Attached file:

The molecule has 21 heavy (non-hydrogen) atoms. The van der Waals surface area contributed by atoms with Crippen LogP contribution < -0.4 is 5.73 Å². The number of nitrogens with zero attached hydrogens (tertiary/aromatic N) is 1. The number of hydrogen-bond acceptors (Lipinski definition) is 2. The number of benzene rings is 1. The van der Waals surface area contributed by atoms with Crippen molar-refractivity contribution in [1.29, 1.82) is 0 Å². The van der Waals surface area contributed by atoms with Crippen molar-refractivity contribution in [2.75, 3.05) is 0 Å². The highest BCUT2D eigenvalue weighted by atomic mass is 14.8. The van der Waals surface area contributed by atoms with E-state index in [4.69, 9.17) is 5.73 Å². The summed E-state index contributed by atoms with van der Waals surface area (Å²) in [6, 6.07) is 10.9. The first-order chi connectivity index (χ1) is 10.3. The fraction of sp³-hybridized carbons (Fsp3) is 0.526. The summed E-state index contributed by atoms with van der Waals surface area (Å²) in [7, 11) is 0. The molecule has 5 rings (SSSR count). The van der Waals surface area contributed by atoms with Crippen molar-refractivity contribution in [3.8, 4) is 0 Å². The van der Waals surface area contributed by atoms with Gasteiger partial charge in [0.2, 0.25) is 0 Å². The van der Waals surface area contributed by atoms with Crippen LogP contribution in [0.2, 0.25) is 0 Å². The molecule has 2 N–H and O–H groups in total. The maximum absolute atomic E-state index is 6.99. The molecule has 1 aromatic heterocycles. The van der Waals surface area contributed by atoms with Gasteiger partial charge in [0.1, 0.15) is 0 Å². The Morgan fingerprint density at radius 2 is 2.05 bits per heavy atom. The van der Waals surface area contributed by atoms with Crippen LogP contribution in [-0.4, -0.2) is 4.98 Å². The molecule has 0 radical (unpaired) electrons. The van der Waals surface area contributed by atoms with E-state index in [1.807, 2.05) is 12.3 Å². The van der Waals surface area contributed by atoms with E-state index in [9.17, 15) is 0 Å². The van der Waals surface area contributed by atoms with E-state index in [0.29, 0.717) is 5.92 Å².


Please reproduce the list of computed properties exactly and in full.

The molecule has 21 heavy (non-hydrogen) atoms. The van der Waals surface area contributed by atoms with Crippen LogP contribution < -0.4 is 5.73 Å². The number of nitrogens with zero attached hydrogens (tertiary/aromatic N) is 1. The number of hydrogen-bond acceptors (Lipinski definition) is 2. The number of benzene rings is 1. The van der Waals surface area contributed by atoms with Crippen molar-refractivity contribution in [1.29, 1.82) is 0 Å². The van der Waals surface area contributed by atoms with Crippen molar-refractivity contribution in [2.75, 3.05) is 0 Å². The highest BCUT2D eigenvalue weighted by atomic mass is 14.8. The van der Waals surface area contributed by atoms with E-state index in [4.69, 9.17) is 5.73 Å². The summed E-state index contributed by atoms with van der Waals surface area (Å²) in [6, 6.07) is 10.9. The first-order chi connectivity index (χ1) is 10.3. The fraction of sp³-hybridized carbons (Fsp3) is 0.526. The summed E-state index contributed by atoms with van der Waals surface area (Å²) in [7, 11) is 0. The molecule has 5 rings (SSSR count). The van der Waals surface area contributed by atoms with Crippen molar-refractivity contribution in [3.8, 4) is 0 Å². The van der Waals surface area contributed by atoms with Gasteiger partial charge in [0.2, 0.25) is 0 Å². The van der Waals surface area contributed by atoms with Crippen LogP contribution in [0.2, 0.25) is 0 Å². The molecule has 2 N–H and O–H groups in total. The maximum absolute atomic E-state index is 6.99. The molecule has 1 aromatic heterocycles. The van der Waals surface area contributed by atoms with Gasteiger partial charge in [0.1, 0.15) is 0 Å². The Morgan fingerprint density at radius 2 is 2.05 bits per heavy atom. The van der Waals surface area contributed by atoms with Crippen LogP contribution in [-0.4, -0.2) is 4.98 Å². The molecule has 0 radical (unpaired) electrons. The van der Waals surface area contributed by atoms with E-state index in [1.807, 2.05) is 12.3 Å². The van der Waals surface area contributed by atoms with E-state index in [9.17, 15) is 0 Å². The van der Waals surface area contributed by atoms with E-state index in [0.29, 0.717) is 5.92 Å².